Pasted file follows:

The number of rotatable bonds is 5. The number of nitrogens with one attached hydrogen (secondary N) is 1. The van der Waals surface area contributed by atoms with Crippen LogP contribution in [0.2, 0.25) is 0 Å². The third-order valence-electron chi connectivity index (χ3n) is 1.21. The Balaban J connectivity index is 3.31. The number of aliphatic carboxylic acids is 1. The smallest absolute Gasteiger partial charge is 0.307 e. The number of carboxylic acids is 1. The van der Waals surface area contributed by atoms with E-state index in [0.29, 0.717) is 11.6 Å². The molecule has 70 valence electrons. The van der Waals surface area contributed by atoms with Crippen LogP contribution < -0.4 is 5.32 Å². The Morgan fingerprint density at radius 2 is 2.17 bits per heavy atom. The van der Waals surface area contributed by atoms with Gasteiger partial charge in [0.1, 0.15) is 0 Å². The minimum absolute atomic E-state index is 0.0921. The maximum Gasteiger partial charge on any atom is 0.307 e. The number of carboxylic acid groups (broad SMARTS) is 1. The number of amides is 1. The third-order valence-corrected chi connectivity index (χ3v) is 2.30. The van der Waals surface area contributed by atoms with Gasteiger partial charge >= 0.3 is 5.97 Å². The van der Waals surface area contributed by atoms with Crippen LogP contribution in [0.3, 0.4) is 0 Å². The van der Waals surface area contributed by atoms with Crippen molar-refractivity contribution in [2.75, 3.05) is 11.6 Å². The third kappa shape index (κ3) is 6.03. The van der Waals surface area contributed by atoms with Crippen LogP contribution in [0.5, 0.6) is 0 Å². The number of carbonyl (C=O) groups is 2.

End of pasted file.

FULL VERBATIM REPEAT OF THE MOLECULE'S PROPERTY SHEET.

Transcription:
The number of rotatable bonds is 5. The number of nitrogens with one attached hydrogen (secondary N) is 1. The van der Waals surface area contributed by atoms with Crippen LogP contribution in [0.2, 0.25) is 0 Å². The third-order valence-electron chi connectivity index (χ3n) is 1.21. The Balaban J connectivity index is 3.31. The number of aliphatic carboxylic acids is 1. The smallest absolute Gasteiger partial charge is 0.307 e. The number of carboxylic acids is 1. The van der Waals surface area contributed by atoms with E-state index in [0.29, 0.717) is 11.6 Å². The molecule has 70 valence electrons. The van der Waals surface area contributed by atoms with Crippen LogP contribution < -0.4 is 5.32 Å². The Morgan fingerprint density at radius 2 is 2.17 bits per heavy atom. The van der Waals surface area contributed by atoms with Gasteiger partial charge in [0.1, 0.15) is 0 Å². The minimum absolute atomic E-state index is 0.0921. The maximum Gasteiger partial charge on any atom is 0.307 e. The number of carboxylic acid groups (broad SMARTS) is 1. The number of amides is 1. The third-order valence-corrected chi connectivity index (χ3v) is 2.30. The van der Waals surface area contributed by atoms with Gasteiger partial charge >= 0.3 is 5.97 Å². The van der Waals surface area contributed by atoms with Crippen LogP contribution in [0.3, 0.4) is 0 Å². The van der Waals surface area contributed by atoms with Crippen molar-refractivity contribution in [2.75, 3.05) is 11.6 Å². The third kappa shape index (κ3) is 6.03. The van der Waals surface area contributed by atoms with Crippen LogP contribution in [0.5, 0.6) is 0 Å². The number of carbonyl (C=O) groups is 2.